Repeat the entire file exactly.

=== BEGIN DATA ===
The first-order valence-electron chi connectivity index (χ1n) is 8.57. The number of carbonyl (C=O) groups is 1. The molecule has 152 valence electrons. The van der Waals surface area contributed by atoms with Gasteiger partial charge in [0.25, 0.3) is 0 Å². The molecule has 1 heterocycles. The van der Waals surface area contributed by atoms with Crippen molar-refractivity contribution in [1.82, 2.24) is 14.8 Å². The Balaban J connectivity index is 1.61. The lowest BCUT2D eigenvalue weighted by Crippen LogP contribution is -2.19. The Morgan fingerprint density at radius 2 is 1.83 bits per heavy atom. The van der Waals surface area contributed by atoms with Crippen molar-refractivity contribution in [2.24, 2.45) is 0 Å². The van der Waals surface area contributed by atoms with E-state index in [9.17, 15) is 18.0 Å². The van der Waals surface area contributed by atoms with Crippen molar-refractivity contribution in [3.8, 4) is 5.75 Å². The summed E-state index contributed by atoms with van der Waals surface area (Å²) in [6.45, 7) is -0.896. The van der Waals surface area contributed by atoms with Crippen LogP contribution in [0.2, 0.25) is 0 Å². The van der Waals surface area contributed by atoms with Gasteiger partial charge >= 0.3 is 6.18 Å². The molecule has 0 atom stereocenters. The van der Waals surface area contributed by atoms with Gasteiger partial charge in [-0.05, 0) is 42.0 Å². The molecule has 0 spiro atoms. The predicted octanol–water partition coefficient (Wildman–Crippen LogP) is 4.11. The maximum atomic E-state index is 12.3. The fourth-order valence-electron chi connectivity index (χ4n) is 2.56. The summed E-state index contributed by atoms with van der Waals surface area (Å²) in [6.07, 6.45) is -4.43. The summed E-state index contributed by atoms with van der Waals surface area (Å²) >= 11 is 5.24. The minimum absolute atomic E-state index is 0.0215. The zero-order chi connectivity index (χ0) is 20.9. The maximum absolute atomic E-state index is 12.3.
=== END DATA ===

The first-order valence-electron chi connectivity index (χ1n) is 8.57. The number of carbonyl (C=O) groups is 1. The molecule has 152 valence electrons. The van der Waals surface area contributed by atoms with Gasteiger partial charge in [0.25, 0.3) is 0 Å². The molecule has 1 heterocycles. The van der Waals surface area contributed by atoms with Crippen molar-refractivity contribution in [1.82, 2.24) is 14.8 Å². The Balaban J connectivity index is 1.61. The lowest BCUT2D eigenvalue weighted by Crippen LogP contribution is -2.19. The Morgan fingerprint density at radius 2 is 1.83 bits per heavy atom. The van der Waals surface area contributed by atoms with Crippen molar-refractivity contribution in [2.24, 2.45) is 0 Å². The van der Waals surface area contributed by atoms with E-state index in [9.17, 15) is 18.0 Å². The van der Waals surface area contributed by atoms with Crippen molar-refractivity contribution in [3.8, 4) is 5.75 Å². The summed E-state index contributed by atoms with van der Waals surface area (Å²) in [6.45, 7) is -0.896. The van der Waals surface area contributed by atoms with Crippen LogP contribution in [0.2, 0.25) is 0 Å². The van der Waals surface area contributed by atoms with Gasteiger partial charge >= 0.3 is 6.18 Å². The molecule has 0 atom stereocenters. The van der Waals surface area contributed by atoms with Gasteiger partial charge in [-0.05, 0) is 42.0 Å². The molecule has 0 spiro atoms. The predicted octanol–water partition coefficient (Wildman–Crippen LogP) is 4.11. The maximum atomic E-state index is 12.3. The fourth-order valence-electron chi connectivity index (χ4n) is 2.56. The summed E-state index contributed by atoms with van der Waals surface area (Å²) in [6.07, 6.45) is -4.43. The summed E-state index contributed by atoms with van der Waals surface area (Å²) >= 11 is 5.24. The minimum absolute atomic E-state index is 0.0215. The zero-order chi connectivity index (χ0) is 20.9. The maximum absolute atomic E-state index is 12.3.